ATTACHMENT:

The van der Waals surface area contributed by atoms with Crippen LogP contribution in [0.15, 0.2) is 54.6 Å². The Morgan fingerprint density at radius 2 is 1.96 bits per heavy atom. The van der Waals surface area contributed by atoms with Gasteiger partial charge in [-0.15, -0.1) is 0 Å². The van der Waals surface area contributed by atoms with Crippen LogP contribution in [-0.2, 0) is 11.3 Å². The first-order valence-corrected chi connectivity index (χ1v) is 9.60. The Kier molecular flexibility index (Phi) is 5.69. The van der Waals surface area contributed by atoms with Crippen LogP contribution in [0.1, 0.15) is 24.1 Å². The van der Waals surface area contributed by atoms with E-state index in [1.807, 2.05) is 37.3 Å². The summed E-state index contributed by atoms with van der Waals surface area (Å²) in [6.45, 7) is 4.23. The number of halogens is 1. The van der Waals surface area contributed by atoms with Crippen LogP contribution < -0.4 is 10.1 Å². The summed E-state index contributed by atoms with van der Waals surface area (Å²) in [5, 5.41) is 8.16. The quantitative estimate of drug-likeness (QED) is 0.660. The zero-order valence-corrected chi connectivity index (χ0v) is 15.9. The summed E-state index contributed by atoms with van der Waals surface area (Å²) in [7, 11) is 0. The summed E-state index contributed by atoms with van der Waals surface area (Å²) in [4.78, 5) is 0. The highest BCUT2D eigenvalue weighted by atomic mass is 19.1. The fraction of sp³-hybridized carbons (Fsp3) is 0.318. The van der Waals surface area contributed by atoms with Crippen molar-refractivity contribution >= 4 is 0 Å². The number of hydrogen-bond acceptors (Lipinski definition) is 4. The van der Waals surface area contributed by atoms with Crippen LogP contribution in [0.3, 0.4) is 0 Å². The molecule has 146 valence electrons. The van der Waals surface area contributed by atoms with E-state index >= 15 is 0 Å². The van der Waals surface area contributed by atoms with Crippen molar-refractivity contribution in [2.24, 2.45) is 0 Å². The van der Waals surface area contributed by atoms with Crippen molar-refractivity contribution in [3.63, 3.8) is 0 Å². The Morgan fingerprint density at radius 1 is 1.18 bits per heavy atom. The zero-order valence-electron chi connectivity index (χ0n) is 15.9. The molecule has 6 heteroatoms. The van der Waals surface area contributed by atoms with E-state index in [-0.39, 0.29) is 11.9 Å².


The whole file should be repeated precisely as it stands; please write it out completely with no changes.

The van der Waals surface area contributed by atoms with Crippen LogP contribution in [0.15, 0.2) is 54.6 Å². The Morgan fingerprint density at radius 2 is 1.96 bits per heavy atom. The van der Waals surface area contributed by atoms with Gasteiger partial charge in [-0.15, -0.1) is 0 Å². The van der Waals surface area contributed by atoms with Crippen LogP contribution in [-0.2, 0) is 11.3 Å². The first-order valence-corrected chi connectivity index (χ1v) is 9.60. The Kier molecular flexibility index (Phi) is 5.69. The van der Waals surface area contributed by atoms with Crippen LogP contribution in [0.1, 0.15) is 24.1 Å². The van der Waals surface area contributed by atoms with E-state index in [1.807, 2.05) is 37.3 Å². The summed E-state index contributed by atoms with van der Waals surface area (Å²) in [6.45, 7) is 4.23. The number of halogens is 1. The van der Waals surface area contributed by atoms with Crippen LogP contribution < -0.4 is 10.1 Å². The summed E-state index contributed by atoms with van der Waals surface area (Å²) in [5, 5.41) is 8.16. The quantitative estimate of drug-likeness (QED) is 0.660. The zero-order valence-corrected chi connectivity index (χ0v) is 15.9. The summed E-state index contributed by atoms with van der Waals surface area (Å²) in [7, 11) is 0. The summed E-state index contributed by atoms with van der Waals surface area (Å²) in [4.78, 5) is 0. The highest BCUT2D eigenvalue weighted by atomic mass is 19.1. The fraction of sp³-hybridized carbons (Fsp3) is 0.318. The van der Waals surface area contributed by atoms with Crippen molar-refractivity contribution >= 4 is 0 Å². The number of hydrogen-bond acceptors (Lipinski definition) is 4. The van der Waals surface area contributed by atoms with Crippen LogP contribution in [0.3, 0.4) is 0 Å². The molecule has 146 valence electrons. The van der Waals surface area contributed by atoms with E-state index >= 15 is 0 Å². The van der Waals surface area contributed by atoms with Crippen molar-refractivity contribution in [2.24, 2.45) is 0 Å². The van der Waals surface area contributed by atoms with Crippen molar-refractivity contribution in [3.63, 3.8) is 0 Å². The Morgan fingerprint density at radius 1 is 1.18 bits per heavy atom. The zero-order valence-electron chi connectivity index (χ0n) is 15.9. The molecule has 6 heteroatoms. The van der Waals surface area contributed by atoms with E-state index in [-0.39, 0.29) is 11.9 Å².